Ancient cities and Ottoman splendour: Türkiye’s must-see UNESCO sites

Pergamum ruins, İzmir
Pergamum ruins, İzmir Copyright Türkiye Tourism Promotion and Development Agency (TGA)
Copyright Türkiye Tourism Promotion and Development Agency (TGA)
By Ally Wybrew
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Türkiye’s incredible landscapes hold evidence of some of the most ancient civilisations on the planet.


Türkiye’s rich cultural heritage is mirrored in the 21 properties it boasts on the UNESCO World Heritage List. These diverse sites span vast eras and periods, revealing fascinating evidence of ancient civilisations and distinctive architecture, some dating back as far as 9,600 BCE.

Everything from ancient cities to gilded palaces, from first settlements to the oldest known love poem and peace treaty can be found spread across Türkiye’s stunning countryside and cities, its vast size, history and influence commemorated through these protected points of history.

Here are five sites not to miss on your next trip.

1 Göbeklitepe

Göbeklitepe archaeological site, Şanlıurfa
Göbeklitepe archaeological site, ŞanlıurfaTürkiye Tourism Promotion and Development Agency (TGA)

If you thought Stonehenge or the Pyramids in Giza were old, think again. The collection of megaliths in this historical site in Şanlıurfa is considered to be much older than either of those famed locations – and the oldest of their kind in the world, dating back to 9,600 BCE. This mesmerising neolithic settlement sits perched on a 15-metre-high tell (an artificially created hill) on the Harran Plain in southeastern Türkiye and is composed primarily of circular stone structures lined by T-shaped limestone pillars.

Many of these pillars are decorated with intriguing details such as wild animals and clothing. Four circular structures have been uncovered to date, though it’s believed there are many more, with perhaps 200 pillars at this site alone. Göbeklitepe is part of a 200-km-wide area being excavated as part of the Taş Tepeler project and, in addition to the temples, the remains of domestic buildings, quarries and cisterns lie at the site. These mark some of the earliest evidence of settled humani in the world, reaching back to the Pre-pottery Neolithic period, which began right after the last Ice Age.

2 The ancient city of Ani

Ani ruins, Kars
Ani ruins, KarsTürkiye Tourism Promotion and Development Agency (TGA)

The mystical ruins of this extensive mediaeval city loom over a ravine in Northeast Türkiye. Historically, however, Ani was the capital of the medieval (Armenian) kingdom of the Bagratides and boasted an influential position on the Silk Road. With origins stretching back to at least the 5th century, Ani was occupied over the years by a variety of civilisations, including the Byzantines, Safavids and Ottomans, creating a rich cultural mix of languages and religions.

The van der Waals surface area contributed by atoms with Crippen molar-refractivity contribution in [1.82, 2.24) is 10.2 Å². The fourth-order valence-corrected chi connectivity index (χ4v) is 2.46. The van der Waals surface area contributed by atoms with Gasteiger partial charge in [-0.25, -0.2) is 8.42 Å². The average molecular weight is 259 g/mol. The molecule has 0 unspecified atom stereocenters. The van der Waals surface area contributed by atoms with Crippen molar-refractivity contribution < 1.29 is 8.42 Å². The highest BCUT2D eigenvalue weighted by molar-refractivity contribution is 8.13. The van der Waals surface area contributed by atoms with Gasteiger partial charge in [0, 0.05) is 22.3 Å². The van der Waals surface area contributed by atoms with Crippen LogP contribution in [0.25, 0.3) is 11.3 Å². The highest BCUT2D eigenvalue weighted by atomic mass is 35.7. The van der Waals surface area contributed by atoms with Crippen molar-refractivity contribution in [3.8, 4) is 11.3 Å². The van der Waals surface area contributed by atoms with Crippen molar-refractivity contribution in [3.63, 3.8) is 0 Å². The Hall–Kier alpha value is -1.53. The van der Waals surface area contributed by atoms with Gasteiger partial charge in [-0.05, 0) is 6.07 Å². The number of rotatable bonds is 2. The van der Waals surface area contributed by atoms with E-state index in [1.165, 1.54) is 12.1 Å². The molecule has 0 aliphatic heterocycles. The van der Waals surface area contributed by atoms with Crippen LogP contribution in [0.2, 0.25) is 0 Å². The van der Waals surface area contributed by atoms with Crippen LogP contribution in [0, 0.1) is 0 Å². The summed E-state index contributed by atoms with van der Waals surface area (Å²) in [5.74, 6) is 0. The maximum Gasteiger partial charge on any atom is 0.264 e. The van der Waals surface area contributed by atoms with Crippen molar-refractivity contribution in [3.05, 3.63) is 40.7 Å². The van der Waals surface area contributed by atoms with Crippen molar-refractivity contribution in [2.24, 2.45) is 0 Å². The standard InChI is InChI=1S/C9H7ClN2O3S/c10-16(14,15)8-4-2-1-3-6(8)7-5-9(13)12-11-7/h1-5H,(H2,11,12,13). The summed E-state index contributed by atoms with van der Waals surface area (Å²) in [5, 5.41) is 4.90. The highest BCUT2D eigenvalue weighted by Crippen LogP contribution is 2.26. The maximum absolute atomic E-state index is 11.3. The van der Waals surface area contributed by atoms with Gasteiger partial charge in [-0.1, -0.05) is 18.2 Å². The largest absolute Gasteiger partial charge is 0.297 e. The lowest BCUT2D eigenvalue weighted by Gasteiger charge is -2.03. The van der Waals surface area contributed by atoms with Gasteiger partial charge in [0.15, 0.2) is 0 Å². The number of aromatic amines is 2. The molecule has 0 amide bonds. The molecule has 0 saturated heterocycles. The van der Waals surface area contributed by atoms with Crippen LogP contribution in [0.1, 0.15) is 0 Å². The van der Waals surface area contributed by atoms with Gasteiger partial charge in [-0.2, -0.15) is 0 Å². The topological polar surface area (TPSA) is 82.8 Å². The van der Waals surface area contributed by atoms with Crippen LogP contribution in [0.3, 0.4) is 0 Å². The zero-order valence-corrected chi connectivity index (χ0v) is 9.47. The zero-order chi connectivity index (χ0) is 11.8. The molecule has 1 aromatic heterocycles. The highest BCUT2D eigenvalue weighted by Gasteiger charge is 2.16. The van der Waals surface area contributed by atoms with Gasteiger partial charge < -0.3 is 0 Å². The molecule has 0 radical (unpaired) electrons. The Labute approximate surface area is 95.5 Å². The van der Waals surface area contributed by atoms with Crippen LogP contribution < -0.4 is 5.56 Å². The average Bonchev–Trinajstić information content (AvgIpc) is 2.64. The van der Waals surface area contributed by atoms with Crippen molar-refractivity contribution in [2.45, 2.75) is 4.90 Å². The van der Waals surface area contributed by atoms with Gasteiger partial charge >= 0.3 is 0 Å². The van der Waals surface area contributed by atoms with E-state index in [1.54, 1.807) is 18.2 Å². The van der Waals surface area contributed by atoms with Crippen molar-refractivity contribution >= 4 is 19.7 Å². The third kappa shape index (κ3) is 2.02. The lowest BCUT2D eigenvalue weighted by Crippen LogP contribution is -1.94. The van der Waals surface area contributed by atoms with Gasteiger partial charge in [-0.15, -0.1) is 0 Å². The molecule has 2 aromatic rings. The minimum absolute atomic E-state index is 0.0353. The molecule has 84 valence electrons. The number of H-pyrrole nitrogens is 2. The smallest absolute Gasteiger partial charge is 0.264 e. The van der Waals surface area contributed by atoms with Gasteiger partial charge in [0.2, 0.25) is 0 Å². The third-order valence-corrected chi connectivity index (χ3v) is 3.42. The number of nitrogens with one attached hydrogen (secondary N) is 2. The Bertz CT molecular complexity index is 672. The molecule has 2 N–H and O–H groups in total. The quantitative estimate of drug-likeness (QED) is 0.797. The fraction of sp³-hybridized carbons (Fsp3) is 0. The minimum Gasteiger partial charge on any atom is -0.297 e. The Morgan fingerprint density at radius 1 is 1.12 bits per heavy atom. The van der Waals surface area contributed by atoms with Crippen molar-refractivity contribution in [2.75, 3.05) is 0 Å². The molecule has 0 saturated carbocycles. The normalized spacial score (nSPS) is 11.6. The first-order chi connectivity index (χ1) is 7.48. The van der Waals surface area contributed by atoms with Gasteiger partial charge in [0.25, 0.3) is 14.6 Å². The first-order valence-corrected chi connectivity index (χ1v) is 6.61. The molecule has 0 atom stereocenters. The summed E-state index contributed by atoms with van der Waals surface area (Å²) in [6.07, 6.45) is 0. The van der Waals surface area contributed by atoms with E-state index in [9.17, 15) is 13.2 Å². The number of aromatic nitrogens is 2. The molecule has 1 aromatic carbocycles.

Today, the ruins – which include cathedrals, churches and extensive city walls – provide great insight into the architectural designs of the time, dated between the 7th and 13th centuries CE. A Mongol invasion in 1236 and a devastating earthquake in 1319 contributed significantly to the city’s decline, but a surprising amount of the buildings remain, jutting boldly from the region’s vast highland landscape.

3 The ancient city of Aphrodisias

Made up of two sites – the archaeological remains of the city of Aphrodisias and the marble quarries beyond it – this ancient site in western Anatolia is one of the best-preserved in all of Türkiye. The main temple is estimated to have been built in the 3rd century BCE, while the city surrounding it was constructed nearly a century later.

Visitors can wander through more than 150 hectares of land, weaving between impressive structures such as temples, bath complexes, an agora and a stadium able to seat 30,000 people. Due to the high quality of the area’s pale-coloured and abundant marble, many inscriptions are still legible and sculptures intact. The Aphrodisias Museum boasts a vast swathe of artefacts collected during the site’s excavation and is well worth a visit before departing.

4 The ancient city of Pergamum

Pergamum was an ancient city that, at its height, was a key cultural, religious and trading hub for the Hellenistic Attalid dynasty. Sitting atop a dramatic, cliff-edged mesa, the city – founded in the 3rd century BCE – overlooked the Caicus Plain in Mysia, now northwestern Türkiye, and was one of the seven churches of Asia mentioned in the New Testament Book of Revelation.

The ruins are crowned by the Acropolis of Pergamum, whose architectural remains are described by UNESCO as “an outstanding ensemble of the Hellenistic Period”. Other features include altars, stoas, a library, a gymnasium, a theatre and various temples. Burial mounds and remnants of other civilizations that dominated the area over different periods dot the landscape leading down to the modern-day city of Bergama.

5 Historic areas of İstanbul

Topkapı Palace, İstanbul
Topkapı Palace, İstanbulTürkiye Tourism Promotion and Development Agency (TGA)

İstanbul is a city quite unlike any other. Its unique position on the Bosphorus, straddling the Asia-Europe continental divide, has lent it a nearly unmatched state of cultural significance. Unsurprisingly, it holds a plethora of ancient historic buildings and artefacts, four of which are now designated UNESCO World Heritage Sites.

Any visitor to the city should seek out these incredible regions, which include the Sultanahmet Archaeological Park (featuring the Hagia Sophia, Topkapı Palace and Hippodrome of Constantine), the Zeyrek area (including the Zeyrek Mosque and its surroundings), the Süleymaniye quarter (including the Süleymaniye Mosque complex, bazaars and surrounding settlement) and the distinctive city walls and ramparts (including the remains of the former Blachernae Palace).

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